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The Dodge Daytona two-door hatchback, the Chevrolet Beretta and the Ford Taurus two-door wagon are among the safest 1993 cars on the road, according to the August issue of Kiplinger's Personal Finance Magazine.

The magazine's ratings combined federal crash-test scores with insurance injury claims. The lower the overall score, the safer the car, says the magazine.The Daytona had a score of 4. The Beretta and the Taurus wagon each scored 5.

Cars with a score of 6 include the Dodge Caravan van, the Dodge Shadow four-door hatchback, the two-door Honda Prelude, the Nissan 240SX two-door hatchback, the Toyota Camry four-door sedan and the Volvo 240 four-door sedan.

The Ford Thunderbird scored 7, as did the Honda Accord four-door sedan, the Nissan Altima four-door sedan, and the Pontiac Trans Sport van.

The Ford Crown Victoria four-door sedan, the Ford Mustang two-door convertible and the Ford Taurus four-door sedan each scored 8.

Cars with the highest scores (remember, the lower the score, the safer the car) include the Chevrolet Astro van with a score of 17, the Mitsubishi Galant four-door sedan with a score of 14 and the Volkswagen Passat four-door sedan with a score of 14.

The Chevrolet Geo Metro two-door hatchback scored 13, as did the Ford Probe two-door hatchback and the Saturn SL four-door sedan.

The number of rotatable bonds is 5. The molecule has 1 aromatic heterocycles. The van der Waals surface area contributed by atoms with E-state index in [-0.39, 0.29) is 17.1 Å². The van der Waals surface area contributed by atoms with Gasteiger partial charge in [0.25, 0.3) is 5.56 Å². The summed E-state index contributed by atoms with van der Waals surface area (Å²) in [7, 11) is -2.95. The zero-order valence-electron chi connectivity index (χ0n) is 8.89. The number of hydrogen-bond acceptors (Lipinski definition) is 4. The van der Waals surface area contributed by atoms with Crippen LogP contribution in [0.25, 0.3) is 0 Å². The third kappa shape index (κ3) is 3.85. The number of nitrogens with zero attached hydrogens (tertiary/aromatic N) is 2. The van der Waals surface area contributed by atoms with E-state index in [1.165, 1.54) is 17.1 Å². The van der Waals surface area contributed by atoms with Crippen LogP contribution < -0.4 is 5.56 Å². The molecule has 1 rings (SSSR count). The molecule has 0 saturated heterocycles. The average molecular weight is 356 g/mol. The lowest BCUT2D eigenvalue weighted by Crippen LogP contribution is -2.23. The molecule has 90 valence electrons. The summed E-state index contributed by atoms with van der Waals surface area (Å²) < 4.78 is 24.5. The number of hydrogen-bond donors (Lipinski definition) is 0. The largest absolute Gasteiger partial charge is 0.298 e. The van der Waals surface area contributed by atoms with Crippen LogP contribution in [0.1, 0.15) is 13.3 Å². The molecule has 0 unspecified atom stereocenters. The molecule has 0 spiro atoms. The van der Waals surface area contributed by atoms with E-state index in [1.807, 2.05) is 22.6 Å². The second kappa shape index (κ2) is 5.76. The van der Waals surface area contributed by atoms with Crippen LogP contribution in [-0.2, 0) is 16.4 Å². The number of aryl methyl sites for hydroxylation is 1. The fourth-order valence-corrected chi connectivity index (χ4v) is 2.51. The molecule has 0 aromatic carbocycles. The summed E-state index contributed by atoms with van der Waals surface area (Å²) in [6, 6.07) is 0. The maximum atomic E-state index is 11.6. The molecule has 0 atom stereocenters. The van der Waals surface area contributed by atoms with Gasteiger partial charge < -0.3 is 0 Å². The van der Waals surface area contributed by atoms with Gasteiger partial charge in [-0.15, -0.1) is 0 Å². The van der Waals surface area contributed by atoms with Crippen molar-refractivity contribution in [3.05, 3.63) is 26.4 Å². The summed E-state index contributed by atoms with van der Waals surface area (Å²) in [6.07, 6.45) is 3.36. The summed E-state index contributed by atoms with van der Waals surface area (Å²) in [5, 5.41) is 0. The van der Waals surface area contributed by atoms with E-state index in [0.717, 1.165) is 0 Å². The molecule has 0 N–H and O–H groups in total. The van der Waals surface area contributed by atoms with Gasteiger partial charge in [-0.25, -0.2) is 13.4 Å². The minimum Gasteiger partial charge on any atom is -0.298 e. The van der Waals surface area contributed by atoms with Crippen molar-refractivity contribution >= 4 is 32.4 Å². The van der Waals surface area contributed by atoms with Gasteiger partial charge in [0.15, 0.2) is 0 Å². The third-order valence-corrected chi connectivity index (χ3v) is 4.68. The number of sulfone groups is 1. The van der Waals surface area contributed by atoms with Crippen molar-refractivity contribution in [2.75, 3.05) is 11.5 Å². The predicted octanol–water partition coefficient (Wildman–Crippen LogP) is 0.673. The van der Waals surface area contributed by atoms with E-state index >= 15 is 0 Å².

Factors to consider if you're out to select a safe car include its size and weight, says the magazine. Big cars provide better accident protection than small ones.

Also, look for safety features such as air bags, seat belts and dashboard padding.

The magazine says automatic seat belts do not provide adequate protection in and of themselves. You must also fasten the lap belt. (An automatic belt rides a track around the door and the shoulder portion of the belt locks into place when you shut the door.)

Also, if you're short, you'll probably need a car with adjustable seat belts. A seat belt should have a height adjuster at the belt anchor on the door, says the magazine.

Asthma and air bags

This isn't a reason for not wanting an air bag in your car, but General Motors scientists say the aerosols and gases in air bag sometimes cause asthma attacks, reports Don Kirkman of Scripps Howard News Service.

During a recent test, 24 asthmatics sat in the back seat of a GM car for 20 minutes after air bags were deliberately inflated. Eight of the 24 suffered an asthma attack, including three who had to be medicated.

GM senior research scientist Kenneth Gross said hospital emergency rooms should be aware that air bags can cause an asthma attack. The automaker and its air bag suppliers are trying to identify the irritating chemicals, which will be replaced with substances that do not cause asthmatic reactions.

GM's announcement was made Sunday during the annual meeting of the American Lung Association.